Photographers Charge That Much?

You push a button on the really nice camera and then run it through a neat little filter. That's all photographers do, right? Then, why are we expensive, and why would any client want to invest that much into a good photographer? Wouldn't it be easier to buy a camera and push the button yourself?

Photographers Do What?

Imagine what it would mean if photography clients knew how hard you worked before the initial consultation call. That before they get an email response from the photographer, he or she already researched their brand and name. We studied the social channels and already had a few ideas cooking up before we dialed the numbers. 

Have they already decided if this opportunity might be a good business decision or are they asking for free work? Would they respect our rate, or is the email even from a legitimate client? There’s an entire process that creatives do before the initial client call. It requires a lot of research, and it simply takes time to do this. Keep reading, because the point is to prove we do more than push a button.

For the record, we haven't even hit pre-production yet. This is only pre-qualifying the client and figuring out the direction of the photo shoot. During pre-production, we work on finding locations, the right team, and even the right looks for the project. Then, we have the day(s) of production, post-production, and what I call client-nurturing. That's an entire adventure on its own!

Walid Azami photographing Taylor Zakhar Perez

Why Is This Important?

I made this video because it’s important to educate our clients. I cannot expect my clientele to know what I do with each shoot if I don’t take the time to voice it. Now, am I going to force them to watch this video? Obviously not, but I am suggesting we speak more about our process and talk about the steps we are taking to guarantee a successful project. 

They should know the thought process behind casting your model or selecting the perfect location. They should have an understanding to the mood board and why it's important. They should realize it is more than slapping photographs on a board and exporting to a PDF. It's actually careful thought behind each image, and that's what makes our rates worth every dollar. 

They should know the steps it takes for production, post-production, and all your reasons behind your creation. Remember that anyone can buy a camera, but only you can do it your way. Give them access to your creative process. When you do this, they start to value your contribution more and more.

Know Your Power

We do a lot. We launch businesses, records, movies, TV shows, books, restaurants, careers, political careers and agendas, and sometimes even someone's dating life. We tell stories the media may not cover, and we are present in nearly every business industry. No matter what industry we contribute to, our work helps the client stand out in a competitive market. We do all of that with our form of storytelling and unique vision. So yeah, we do more than just push a button. Know your value, respect your wage.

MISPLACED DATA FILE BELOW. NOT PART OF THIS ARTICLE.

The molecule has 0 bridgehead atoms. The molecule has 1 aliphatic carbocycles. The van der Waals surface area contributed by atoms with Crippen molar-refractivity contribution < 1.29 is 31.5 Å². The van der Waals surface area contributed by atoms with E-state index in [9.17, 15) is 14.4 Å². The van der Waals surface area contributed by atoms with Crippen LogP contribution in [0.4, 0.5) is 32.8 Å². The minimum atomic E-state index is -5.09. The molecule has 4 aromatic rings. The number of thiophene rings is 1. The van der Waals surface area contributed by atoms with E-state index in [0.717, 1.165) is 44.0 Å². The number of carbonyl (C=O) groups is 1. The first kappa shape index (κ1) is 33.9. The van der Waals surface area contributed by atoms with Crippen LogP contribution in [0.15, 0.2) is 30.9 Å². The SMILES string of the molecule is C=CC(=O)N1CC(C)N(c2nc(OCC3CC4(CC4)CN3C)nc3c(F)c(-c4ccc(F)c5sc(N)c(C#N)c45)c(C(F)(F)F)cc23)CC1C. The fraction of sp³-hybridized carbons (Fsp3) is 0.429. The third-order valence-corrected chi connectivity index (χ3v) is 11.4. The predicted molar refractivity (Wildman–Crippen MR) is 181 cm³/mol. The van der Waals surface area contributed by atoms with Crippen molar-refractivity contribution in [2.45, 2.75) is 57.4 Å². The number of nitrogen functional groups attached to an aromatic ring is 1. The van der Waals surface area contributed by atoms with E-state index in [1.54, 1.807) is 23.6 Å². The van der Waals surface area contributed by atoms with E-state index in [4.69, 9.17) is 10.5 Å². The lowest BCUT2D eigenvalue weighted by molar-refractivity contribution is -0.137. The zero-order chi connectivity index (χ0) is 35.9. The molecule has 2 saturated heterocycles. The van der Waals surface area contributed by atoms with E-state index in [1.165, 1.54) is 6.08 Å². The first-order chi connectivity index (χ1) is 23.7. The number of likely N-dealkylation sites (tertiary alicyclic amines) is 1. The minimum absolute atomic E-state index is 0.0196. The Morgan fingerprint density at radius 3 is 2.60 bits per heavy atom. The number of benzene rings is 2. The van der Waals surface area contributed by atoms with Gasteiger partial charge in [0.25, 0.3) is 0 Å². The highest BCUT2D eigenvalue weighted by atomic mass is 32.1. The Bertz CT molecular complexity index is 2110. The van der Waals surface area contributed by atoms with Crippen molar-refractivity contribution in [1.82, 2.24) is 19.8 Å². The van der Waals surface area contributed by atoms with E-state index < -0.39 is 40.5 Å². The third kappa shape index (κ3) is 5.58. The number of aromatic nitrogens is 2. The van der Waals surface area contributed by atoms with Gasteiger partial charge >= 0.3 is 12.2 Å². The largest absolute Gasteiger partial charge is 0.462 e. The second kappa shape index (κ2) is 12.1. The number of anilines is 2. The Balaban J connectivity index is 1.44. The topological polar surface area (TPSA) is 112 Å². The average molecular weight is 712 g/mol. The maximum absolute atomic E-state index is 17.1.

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3 Comments

Andrew Almeida's picture

If the first thing any client wants is to complain/haggle over prices and wants everything for free without being reasonable would be a big warning sign for me. Even when everything is said and done another classic is a client who says "I'll accept all the photos but I don't like them so I'm not paying for them" is another classic story told be several photographers when they recount horror stories. In the digital age, photography isn't seen as a skill anymore, unfortunately.

J.d. Davis's picture

Honestly? If you have to explain all that to the person asking, send them to K-Mart, it isn't worth your time!

paul aparycki's picture

Way back when I was new at this, I had a couple of extremely valuable clients, one in the medical industry ($$$$$$$$$), and one in the pet supply industry (lucrative, but boring, and difficult . . . kids/animals?) . . . because of the med connection, I ended up being introduced to someone who marketed a thousand and one bits and pieces to hospitals . . . most of them stainless steel. He was a potential ongoing job, but was a cheap SOB who couldn't understand why his zillionteen dollar slr wouldn't take nice pictures . . . and he resented my quotes, which were not outrageous, but fair, though a bit high (I didn't like him) . . . the always, "why should I pay that when I have a camera that can do the same thing?"

I am a decent, and fair person, and agreed with him . . . and explained that I would be more than willing to stop what I do to give him private tuition to learn to be just as good as I am, for $$$$$$$$$$$

Mouthy cheapskate shut up, and accepted my bid.

And he got a more than excellent job.

STAND YOUR GROUND . . . and learn how to tell those "clients" to f off (politely of course).